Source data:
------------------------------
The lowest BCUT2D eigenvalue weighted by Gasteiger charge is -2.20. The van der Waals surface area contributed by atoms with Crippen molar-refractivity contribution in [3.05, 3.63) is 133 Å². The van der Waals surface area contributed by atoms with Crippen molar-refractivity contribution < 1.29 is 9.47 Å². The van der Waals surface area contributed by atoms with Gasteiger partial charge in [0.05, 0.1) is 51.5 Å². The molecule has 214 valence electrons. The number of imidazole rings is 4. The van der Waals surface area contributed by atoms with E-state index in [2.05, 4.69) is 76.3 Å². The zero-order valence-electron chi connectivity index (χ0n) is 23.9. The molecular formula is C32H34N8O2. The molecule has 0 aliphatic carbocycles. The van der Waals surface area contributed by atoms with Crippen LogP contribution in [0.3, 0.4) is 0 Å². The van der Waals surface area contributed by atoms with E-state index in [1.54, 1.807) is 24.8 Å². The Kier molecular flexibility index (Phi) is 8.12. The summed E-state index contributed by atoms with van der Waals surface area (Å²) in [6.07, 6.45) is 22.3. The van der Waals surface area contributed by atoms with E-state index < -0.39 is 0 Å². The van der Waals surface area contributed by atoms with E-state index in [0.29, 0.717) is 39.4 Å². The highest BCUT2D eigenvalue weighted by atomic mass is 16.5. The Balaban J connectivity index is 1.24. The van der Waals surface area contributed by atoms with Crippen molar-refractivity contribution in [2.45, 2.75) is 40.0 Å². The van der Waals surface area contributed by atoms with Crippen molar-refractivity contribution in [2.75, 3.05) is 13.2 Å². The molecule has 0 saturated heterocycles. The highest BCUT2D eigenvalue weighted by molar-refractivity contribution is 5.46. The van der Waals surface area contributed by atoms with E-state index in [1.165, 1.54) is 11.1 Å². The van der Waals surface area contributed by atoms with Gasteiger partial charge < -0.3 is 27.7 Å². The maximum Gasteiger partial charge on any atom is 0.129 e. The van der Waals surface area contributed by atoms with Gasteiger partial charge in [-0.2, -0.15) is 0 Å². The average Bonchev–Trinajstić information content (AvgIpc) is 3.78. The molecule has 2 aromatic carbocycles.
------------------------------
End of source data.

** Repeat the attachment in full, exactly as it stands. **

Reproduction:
The lowest BCUT2D eigenvalue weighted by Gasteiger charge is -2.20. The van der Waals surface area contributed by atoms with Crippen molar-refractivity contribution in [3.05, 3.63) is 133 Å². The van der Waals surface area contributed by atoms with Crippen molar-refractivity contribution < 1.29 is 9.47 Å². The van der Waals surface area contributed by atoms with Gasteiger partial charge in [0.05, 0.1) is 51.5 Å². The molecule has 214 valence electrons. The number of imidazole rings is 4. The van der Waals surface area contributed by atoms with E-state index in [2.05, 4.69) is 76.3 Å². The zero-order valence-electron chi connectivity index (χ0n) is 23.9. The molecular formula is C32H34N8O2. The molecule has 0 aliphatic carbocycles. The van der Waals surface area contributed by atoms with Crippen LogP contribution in [0.3, 0.4) is 0 Å². The van der Waals surface area contributed by atoms with E-state index in [1.54, 1.807) is 24.8 Å². The Kier molecular flexibility index (Phi) is 8.12. The summed E-state index contributed by atoms with van der Waals surface area (Å²) in [6.07, 6.45) is 22.3. The van der Waals surface area contributed by atoms with E-state index < -0.39 is 0 Å². The van der Waals surface area contributed by atoms with E-state index in [0.29, 0.717) is 39.4 Å². The highest BCUT2D eigenvalue weighted by atomic mass is 16.5. The Balaban J connectivity index is 1.24. The van der Waals surface area contributed by atoms with Crippen molar-refractivity contribution in [2.45, 2.75) is 40.0 Å². The van der Waals surface area contributed by atoms with Crippen molar-refractivity contribution in [2.75, 3.05) is 13.2 Å². The molecule has 0 saturated heterocycles. The highest BCUT2D eigenvalue weighted by molar-refractivity contribution is 5.46. The van der Waals surface area contributed by atoms with E-state index in [1.165, 1.54) is 11.1 Å². The van der Waals surface area contributed by atoms with Gasteiger partial charge < -0.3 is 27.7 Å². The maximum Gasteiger partial charge on any atom is 0.129 e. The van der Waals surface area contributed by atoms with Gasteiger partial charge in [-0.2, -0.15) is 0 Å². The average Bonchev–Trinajstić information content (AvgIpc) is 3.78. The molecule has 2 aromatic carbocycles.